If someone who is looking for it can't find it, then it's a problem. However, your example here really doesn't clarify if that's an issue or not. What you fail to mention is that Windows also feeds people into the control panel menus if they need to get to them without ever "opening" the control panel (see, Windows update / security for an example).

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TAZMINATOR    12,416

Actually seeing how the "New" Modern UI in Windows 8 is hiding everything from you throwing you into a full screen app without any indication about what to do next. I would personally call that an overly complex UI, at least on the desktop.

For example

Accessing the Control Panel

Windows 7 : Start / Control panel

Windows 8: Put your mouse in the bottom left to make a hidden square appear, right click it and choose control panel

Windows 8: Put your mouse in the bottom / top right to bring up a hidden charms bar / click select settings / click control panel.

Windows 8: On they keyboard with the left hand press press Windows key + C/ then with the mouse click settings on the charms bar / then click control panel.

Windows 8: Press the windows key on the keyboard. Take your hand off the mouse and type control panel, then put your hand back on the mouse and click control panel.

Those are okay but you are slow... but my way is better than that since I am a system admin. I have the quick way to access to it.

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Dot Matrix    7,438

Actually seeing how the "New" Modern UI in Windows 8 is hiding everything from you throwing you into a full screen app without any indication about what to do next. I would personally call that an overly complex UI, at least on the desktop.

For example

Accessing the Control Panel

Windows 7 : Start / Control panel

Windows 8: Put your mouse in the bottom left to make a hidden square appear, right click it and choose control panel

Windows 8: Put your mouse in the bottom / top right to bring up a hidden charms bar / click select settings / click control panel.

Windows 8: On they keyboard with the left hand press press Windows key + C/ then with the mouse click settings on the charms bar / then click control panel.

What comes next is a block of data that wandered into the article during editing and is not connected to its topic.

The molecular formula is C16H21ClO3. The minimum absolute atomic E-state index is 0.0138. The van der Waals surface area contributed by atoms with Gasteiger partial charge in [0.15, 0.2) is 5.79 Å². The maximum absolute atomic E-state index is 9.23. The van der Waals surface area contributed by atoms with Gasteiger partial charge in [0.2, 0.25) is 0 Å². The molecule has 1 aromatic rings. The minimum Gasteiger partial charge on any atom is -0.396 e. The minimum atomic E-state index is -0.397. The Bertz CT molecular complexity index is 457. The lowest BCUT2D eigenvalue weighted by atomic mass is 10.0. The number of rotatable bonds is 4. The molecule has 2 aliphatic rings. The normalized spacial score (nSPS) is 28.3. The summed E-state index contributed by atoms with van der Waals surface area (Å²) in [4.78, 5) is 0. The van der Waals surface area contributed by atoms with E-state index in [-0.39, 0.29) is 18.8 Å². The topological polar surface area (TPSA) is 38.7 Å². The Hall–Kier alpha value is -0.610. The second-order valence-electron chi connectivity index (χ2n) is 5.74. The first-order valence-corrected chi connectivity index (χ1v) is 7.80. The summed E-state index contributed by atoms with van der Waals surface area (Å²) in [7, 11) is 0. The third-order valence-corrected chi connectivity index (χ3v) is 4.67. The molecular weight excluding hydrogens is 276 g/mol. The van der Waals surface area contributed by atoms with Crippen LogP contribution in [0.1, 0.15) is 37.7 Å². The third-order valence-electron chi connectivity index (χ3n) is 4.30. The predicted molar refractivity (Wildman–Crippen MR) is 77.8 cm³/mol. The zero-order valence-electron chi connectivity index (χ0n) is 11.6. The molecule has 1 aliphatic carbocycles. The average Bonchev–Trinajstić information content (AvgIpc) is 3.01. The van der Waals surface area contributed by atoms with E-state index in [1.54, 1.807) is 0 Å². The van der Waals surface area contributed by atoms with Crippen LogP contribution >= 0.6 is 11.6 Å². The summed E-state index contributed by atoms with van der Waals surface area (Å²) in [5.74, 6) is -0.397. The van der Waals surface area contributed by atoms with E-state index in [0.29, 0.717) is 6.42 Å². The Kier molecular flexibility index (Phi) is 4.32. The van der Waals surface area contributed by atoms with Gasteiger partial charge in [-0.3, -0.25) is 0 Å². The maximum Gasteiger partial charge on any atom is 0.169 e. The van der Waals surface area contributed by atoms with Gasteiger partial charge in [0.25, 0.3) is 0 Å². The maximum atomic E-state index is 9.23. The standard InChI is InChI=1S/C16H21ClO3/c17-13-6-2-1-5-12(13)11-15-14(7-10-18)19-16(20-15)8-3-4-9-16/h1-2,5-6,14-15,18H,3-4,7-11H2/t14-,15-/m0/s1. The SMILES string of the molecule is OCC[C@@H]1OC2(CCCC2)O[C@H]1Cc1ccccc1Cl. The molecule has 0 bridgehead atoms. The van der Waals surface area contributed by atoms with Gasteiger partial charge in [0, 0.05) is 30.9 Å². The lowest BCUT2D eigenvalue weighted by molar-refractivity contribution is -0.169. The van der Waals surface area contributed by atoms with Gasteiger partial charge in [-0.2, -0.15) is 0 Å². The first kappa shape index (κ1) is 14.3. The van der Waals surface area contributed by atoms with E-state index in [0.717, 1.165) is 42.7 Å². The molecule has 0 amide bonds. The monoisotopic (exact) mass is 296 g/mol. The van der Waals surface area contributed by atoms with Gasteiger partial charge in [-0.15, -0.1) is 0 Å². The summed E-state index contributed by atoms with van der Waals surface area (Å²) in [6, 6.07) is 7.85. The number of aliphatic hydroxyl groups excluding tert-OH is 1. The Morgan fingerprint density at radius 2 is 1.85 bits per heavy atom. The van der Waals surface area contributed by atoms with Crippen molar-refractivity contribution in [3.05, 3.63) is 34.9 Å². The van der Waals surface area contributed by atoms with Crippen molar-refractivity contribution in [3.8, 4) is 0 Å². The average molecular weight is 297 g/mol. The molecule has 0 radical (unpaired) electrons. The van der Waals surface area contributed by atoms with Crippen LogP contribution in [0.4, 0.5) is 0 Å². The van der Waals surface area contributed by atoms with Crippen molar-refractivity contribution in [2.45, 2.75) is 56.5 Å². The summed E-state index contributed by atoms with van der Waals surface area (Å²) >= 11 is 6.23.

Windows 8: Press the windows key on the keyboard. Take your hand off the mouse and type control panel, then put your hand back on the mouse and click control panel.

This:

Actually:

Windows 7: Put your mouse over the "Orb" and click to make the start menu appear, click control panel

Windows 8: Put your mouse in the bottom left to make menu appear, right click it and click control panel

...

Windows 7 & Windows 8: Press the windows key on the keyboard. Take your hand off the mouse and type control panel, then put your hand back on the mouse and click control panel.

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MorganX    1,044

While I believe it is a step backwards to require keyboard shortcuts to obtain efficiencies lost when moving from Win 7 to Win 8, anyone spending much time in control panel should be able, almost as a reflex, to Win+R and type control. That's actually faster than clicking your way to it in Win 8 or Win 7. Though for a click solution I'd have to say right click lower left corner of Win 8 and select control panel is faster and requires less precision.

Slam it in the lower left corner and right click.

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MorganX    1,044

If someone who is looking for it can't find it, then it's a problem. However, your example here really doesn't clarify if that's an issue or not. What you fail to mention is that Windows also feeds people into the control panel menus if they need to get to them without ever "opening" the control panel (see, Windows update / security for an example).

I actually get to Update through properties on Computer icon on desktop or Computer on Start Menu (Start8 now) and Security through Action Center. Of course those are all a part of the flexibility and accessibility afforded through the desktop environment.